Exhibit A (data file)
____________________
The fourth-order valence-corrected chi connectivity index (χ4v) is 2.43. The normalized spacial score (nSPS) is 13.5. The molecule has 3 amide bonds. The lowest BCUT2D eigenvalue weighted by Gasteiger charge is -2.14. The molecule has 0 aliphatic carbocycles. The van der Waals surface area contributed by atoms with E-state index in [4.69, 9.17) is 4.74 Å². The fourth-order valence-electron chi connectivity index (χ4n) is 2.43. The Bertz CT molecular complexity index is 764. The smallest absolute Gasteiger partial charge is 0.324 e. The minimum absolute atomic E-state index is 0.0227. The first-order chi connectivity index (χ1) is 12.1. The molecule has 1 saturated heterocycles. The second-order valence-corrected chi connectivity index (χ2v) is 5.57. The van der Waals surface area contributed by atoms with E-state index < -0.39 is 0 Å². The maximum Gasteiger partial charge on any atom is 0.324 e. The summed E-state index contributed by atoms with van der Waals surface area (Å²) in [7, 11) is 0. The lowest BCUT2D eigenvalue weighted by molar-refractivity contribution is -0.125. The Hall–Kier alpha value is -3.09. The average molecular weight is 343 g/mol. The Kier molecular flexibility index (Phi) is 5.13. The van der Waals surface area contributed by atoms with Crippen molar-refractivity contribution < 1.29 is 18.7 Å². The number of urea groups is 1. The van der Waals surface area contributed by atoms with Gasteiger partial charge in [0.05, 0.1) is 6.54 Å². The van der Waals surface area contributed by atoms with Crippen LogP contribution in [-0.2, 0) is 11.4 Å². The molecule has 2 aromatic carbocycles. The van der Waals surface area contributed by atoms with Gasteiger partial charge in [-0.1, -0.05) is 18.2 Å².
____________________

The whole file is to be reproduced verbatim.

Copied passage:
The fourth-order valence-corrected chi connectivity index (χ4v) is 2.43. The normalized spacial score (nSPS) is 13.5. The molecule has 3 amide bonds. The lowest BCUT2D eigenvalue weighted by Gasteiger charge is -2.14. The molecule has 0 aliphatic carbocycles. The van der Waals surface area contributed by atoms with E-state index in [4.69, 9.17) is 4.74 Å². The fourth-order valence-electron chi connectivity index (χ4n) is 2.43. The Bertz CT molecular complexity index is 764. The smallest absolute Gasteiger partial charge is 0.324 e. The minimum absolute atomic E-state index is 0.0227. The first-order chi connectivity index (χ1) is 12.1. The molecule has 1 saturated heterocycles. The second-order valence-corrected chi connectivity index (χ2v) is 5.57. The van der Waals surface area contributed by atoms with E-state index < -0.39 is 0 Å². The maximum Gasteiger partial charge on any atom is 0.324 e. The summed E-state index contributed by atoms with van der Waals surface area (Å²) in [7, 11) is 0. The lowest BCUT2D eigenvalue weighted by molar-refractivity contribution is -0.125. The Hall–Kier alpha value is -3.09. The average molecular weight is 343 g/mol. The Kier molecular flexibility index (Phi) is 5.13. The van der Waals surface area contributed by atoms with Crippen molar-refractivity contribution < 1.29 is 18.7 Å². The number of urea groups is 1. The van der Waals surface area contributed by atoms with Gasteiger partial charge in [0.05, 0.1) is 6.54 Å². The van der Waals surface area contributed by atoms with Crippen LogP contribution in [-0.2, 0) is 11.4 Å². The molecule has 2 aromatic carbocycles. The van der Waals surface area contributed by atoms with Gasteiger partial charge in [-0.1, -0.05) is 18.2 Å².